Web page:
In the first part of this blog series on financial scams, Dr. Tim McGuinness and Debby Montgomery Johnson (also a scam victim herself), Board Directors at the Society of Citizens Against Relationship Scams (SCARS) talked about how to interact with potential scam victim once there was a potential scam transaction alert. In this article, we will look at some specific initiatives that FIs use once they get a scam alert and ways to improve customer education.

The UK is the first country to embark on a serious effort to add controls to help reduce customer scam losses. One of the controls is called the Banking Protocol. When a customer comes into a bank branch and requests a suspicious transaction (e.g., withdraw £20,000 in cash), the branch staff are authorized to call the local police to the branch to help intervene with the customer. The BBC reported that the Banking Protocol was used 11,643 times in 2022 and nearly 50,000 times since 2017. See the figure below.


The number of transactions questioned under the Banking Protocol since 2017

According to the BBC article, the use of the Banking Protocol saved £55 million in 2022 and £258 million since its inception in 2017. For this to work, UK bank staff had to be trained “to detect the warning signs that someone is being scammed.”

How Banks are Introducing Friction to Protect Customers

I talked with a UK banker to see what they are doing with scam alerts. The banker stated, “The only real way to get customers to come out from under the spell of scammers is to add friction to the customer journey, and as you well know in the banking sector, business and channel design teams are often reluctant to do this.”

So how does the bank introduce friction? In the online channel, there are multiple points along the journey where customers are ‘challenged’ on the purpose of the payment, whether they know who they are paying and whether they have recently been contacted by someone pretending to be the bank or another organization requesting them to move money. This messaging is tied to the type of transaction. If the payment is for an investment, then investment scam questions will be presented. During the online session, the payment can be delayed, and the customer is asked to call in.

The banker I spoke to noted they are seeing UK fintechs adding more intricate friction. One example is having the customer provide a photo selfie with a visible handwritten sign containing a code from the mobile app. It is a clever way to get the customer to step back from the payment journey, get a phone, a pen, and piece of paper. As the banker notes, “In doing so, it may get them out from under the spell and back to their rational brain.”

Another example comes from Australia. National Australia Bank (NAB) recently reported that $270 million worth of transactions and a daily average of 12% of payments in the NAB app were abandoned after a customer received a payment prompt, based on a 15-week period between March 2023 and July 2023. NAB controls had identified these transactions as “scam suspicious” and initiated payment prompts to their customers. As one NAB executive explained, “While we’re focused on making banking simple and digital, we’ve added this extra friction to help alert customers to warning signs.” As an aside, due to the high volume of crypto currency scams in Australia, NAB is now outright blocking some payments made to high-risk cryptocurrency exchanges.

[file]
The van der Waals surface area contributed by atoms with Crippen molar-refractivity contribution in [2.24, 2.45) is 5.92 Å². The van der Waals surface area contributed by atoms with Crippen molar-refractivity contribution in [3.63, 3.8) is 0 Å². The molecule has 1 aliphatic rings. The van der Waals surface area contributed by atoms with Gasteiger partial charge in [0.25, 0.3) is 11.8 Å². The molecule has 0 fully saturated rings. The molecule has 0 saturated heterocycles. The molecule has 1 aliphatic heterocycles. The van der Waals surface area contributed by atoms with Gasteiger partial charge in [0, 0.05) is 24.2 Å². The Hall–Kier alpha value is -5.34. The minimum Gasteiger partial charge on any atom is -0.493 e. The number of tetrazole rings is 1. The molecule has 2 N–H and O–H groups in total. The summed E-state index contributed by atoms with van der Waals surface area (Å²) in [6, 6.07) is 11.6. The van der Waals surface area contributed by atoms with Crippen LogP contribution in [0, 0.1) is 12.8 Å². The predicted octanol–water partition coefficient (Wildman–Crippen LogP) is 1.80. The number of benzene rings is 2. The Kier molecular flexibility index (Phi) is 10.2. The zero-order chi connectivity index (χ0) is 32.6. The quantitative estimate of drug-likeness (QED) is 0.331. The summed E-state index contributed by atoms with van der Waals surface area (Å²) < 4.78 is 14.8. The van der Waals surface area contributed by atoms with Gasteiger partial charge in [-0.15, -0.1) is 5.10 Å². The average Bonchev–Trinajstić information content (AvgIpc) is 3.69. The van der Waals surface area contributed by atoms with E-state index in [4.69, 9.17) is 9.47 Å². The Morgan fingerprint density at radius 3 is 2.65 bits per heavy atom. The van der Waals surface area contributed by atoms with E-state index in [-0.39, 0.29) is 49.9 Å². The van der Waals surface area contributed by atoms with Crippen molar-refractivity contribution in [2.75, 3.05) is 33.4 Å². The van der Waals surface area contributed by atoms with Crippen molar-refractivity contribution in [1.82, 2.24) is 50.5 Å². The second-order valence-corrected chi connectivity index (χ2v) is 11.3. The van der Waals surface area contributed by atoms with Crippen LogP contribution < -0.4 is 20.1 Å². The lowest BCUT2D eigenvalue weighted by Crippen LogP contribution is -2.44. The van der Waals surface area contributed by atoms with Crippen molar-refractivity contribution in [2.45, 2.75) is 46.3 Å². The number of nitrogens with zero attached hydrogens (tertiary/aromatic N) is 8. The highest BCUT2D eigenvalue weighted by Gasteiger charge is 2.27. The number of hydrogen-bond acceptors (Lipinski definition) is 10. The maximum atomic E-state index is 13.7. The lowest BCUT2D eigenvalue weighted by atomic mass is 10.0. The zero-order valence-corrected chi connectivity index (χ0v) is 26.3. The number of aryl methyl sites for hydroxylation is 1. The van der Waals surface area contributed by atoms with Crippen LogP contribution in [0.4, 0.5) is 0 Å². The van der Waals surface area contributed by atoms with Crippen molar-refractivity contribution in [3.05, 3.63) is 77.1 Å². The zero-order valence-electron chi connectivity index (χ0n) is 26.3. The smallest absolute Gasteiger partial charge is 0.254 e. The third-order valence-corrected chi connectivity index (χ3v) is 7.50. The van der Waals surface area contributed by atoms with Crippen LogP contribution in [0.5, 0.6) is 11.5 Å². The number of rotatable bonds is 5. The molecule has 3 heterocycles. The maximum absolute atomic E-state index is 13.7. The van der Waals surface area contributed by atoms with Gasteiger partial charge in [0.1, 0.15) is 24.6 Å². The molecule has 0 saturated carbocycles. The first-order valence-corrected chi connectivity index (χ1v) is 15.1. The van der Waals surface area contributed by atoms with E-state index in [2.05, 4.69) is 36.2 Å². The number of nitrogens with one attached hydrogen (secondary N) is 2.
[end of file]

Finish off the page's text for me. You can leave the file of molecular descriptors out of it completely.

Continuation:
Making Customer Education More Effective

In talking with Dr McGuinness, Director at SCARS, he provided insights on how the industry can improve customer education. Dr. McGuinness noted that the information on scams he typically sees being shared with customers is too generic. Plus, scam victims never thought it would ever happen to them.

Dr. McGuinness recommends creating education material that addresses the actual mechanics of the scams. Here are some of ways he talks about identifying a scam:

  1. Did a stranger contact you out of the blue? On social media, online games, through a text or message, or an email?
  2. Did they express feelings for you in less than a month? Or offer unsolicited financial or investment advice?
  3. Did they regularly ask for personal information about your likes, what you do, and your daily routine? Do they dig deep into having you talk about yourself?
  4. Is there some sense of urgency or time-based need or opportunity that needs money such as something wrong with a family member, a financial or government account, or an issue that has to be addressed immediately?
  5. Do they offer you huge gains on an investment, or have a box of gold or money from an inheritance, or huge profits from a business?
  6. Do they want you to keep secrets?


As scam levels rise globally, it is clear what we are doing today is not working, and new strategies need to be deployed. Some of the strategies discussed in this article are low hanging fruit that can be tried without having to consume tremendous resources. First, some level of smart friction needs to be introduced, especially in real-time payments systems. This might not be a popular choice for some internal stakeholders, but if done right, it can have positive outcomes.

Second, bank fraud staff need to be trained to deal with customers who have been mentally manipulated by the scammer. A great example of this is Santander’s Break the Spell team who are specially trained to work with customers suspected of being victims of romance scams.

Finally, customer education and communication needs to change. More focus should be put on the actual mechanics used by the scammer to manipulate a victim as well as providing more effective alerts to customers during the transaction process.

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